common law

Definition from Wiktionary, the free dictionary
Jump to: navigation, search
See also: common-law


Wikipedia has an article on:

Alternative forms[edit]


common law ‎(uncountable)

  1. (law) Law developed by judges through court decisions and opinions (also called case law), as distinct from legislative statutes and regulations promulgated by the executive branch.
  2. (law, historical) Body of law administered in certain courts (known as law courts) in England and its former colonies characterized by a rigid writ system with a limited set of remedies (as opposed to equity or admiralty).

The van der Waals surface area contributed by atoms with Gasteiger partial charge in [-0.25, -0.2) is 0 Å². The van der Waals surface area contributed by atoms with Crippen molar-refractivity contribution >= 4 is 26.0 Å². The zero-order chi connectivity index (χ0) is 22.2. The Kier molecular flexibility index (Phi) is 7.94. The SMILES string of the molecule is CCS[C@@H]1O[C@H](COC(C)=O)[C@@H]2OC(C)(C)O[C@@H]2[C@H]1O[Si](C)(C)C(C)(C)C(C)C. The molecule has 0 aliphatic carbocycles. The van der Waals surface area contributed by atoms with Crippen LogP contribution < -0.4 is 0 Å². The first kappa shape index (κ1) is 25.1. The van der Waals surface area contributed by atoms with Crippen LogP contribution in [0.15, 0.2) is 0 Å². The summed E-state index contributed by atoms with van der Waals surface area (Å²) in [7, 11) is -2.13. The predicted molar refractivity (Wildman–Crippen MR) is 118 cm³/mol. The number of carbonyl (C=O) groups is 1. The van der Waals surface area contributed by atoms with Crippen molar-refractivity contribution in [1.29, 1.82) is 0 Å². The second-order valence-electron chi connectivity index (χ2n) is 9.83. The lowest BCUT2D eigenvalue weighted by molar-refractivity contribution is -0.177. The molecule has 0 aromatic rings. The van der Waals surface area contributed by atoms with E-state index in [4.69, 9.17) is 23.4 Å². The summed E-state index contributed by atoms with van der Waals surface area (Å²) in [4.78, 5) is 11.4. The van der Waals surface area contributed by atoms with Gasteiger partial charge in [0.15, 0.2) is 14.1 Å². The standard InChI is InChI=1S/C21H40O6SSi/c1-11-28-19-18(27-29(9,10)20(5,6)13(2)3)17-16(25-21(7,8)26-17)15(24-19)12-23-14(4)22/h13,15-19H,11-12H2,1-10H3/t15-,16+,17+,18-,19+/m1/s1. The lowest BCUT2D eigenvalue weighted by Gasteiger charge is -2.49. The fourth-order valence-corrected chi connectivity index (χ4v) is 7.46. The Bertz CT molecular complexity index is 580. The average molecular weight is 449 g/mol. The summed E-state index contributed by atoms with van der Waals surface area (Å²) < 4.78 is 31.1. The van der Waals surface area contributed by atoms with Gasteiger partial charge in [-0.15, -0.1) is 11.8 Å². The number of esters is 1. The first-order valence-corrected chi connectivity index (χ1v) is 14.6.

3. (law) Legal system mainly in England and its former colonies with a heavy emphasis on judge-made law, doctrines deduced by casuistry rather than from general principles, and unwritten law rather than codification.
  4. (law, Scots law, Roman-Dutch law) Law of general application throughout a country, province, or state as opposed to law having only a special or local application


  1. case law, decisional law, judge-made law, precedential law


  1. statute
  2. equity, admiralty
  3. civil law, Roman law, ius commune, canon law, ecclesiastical law

Derived terms[edit]




common law f (uncountable)

  1. (law) common law (legal system)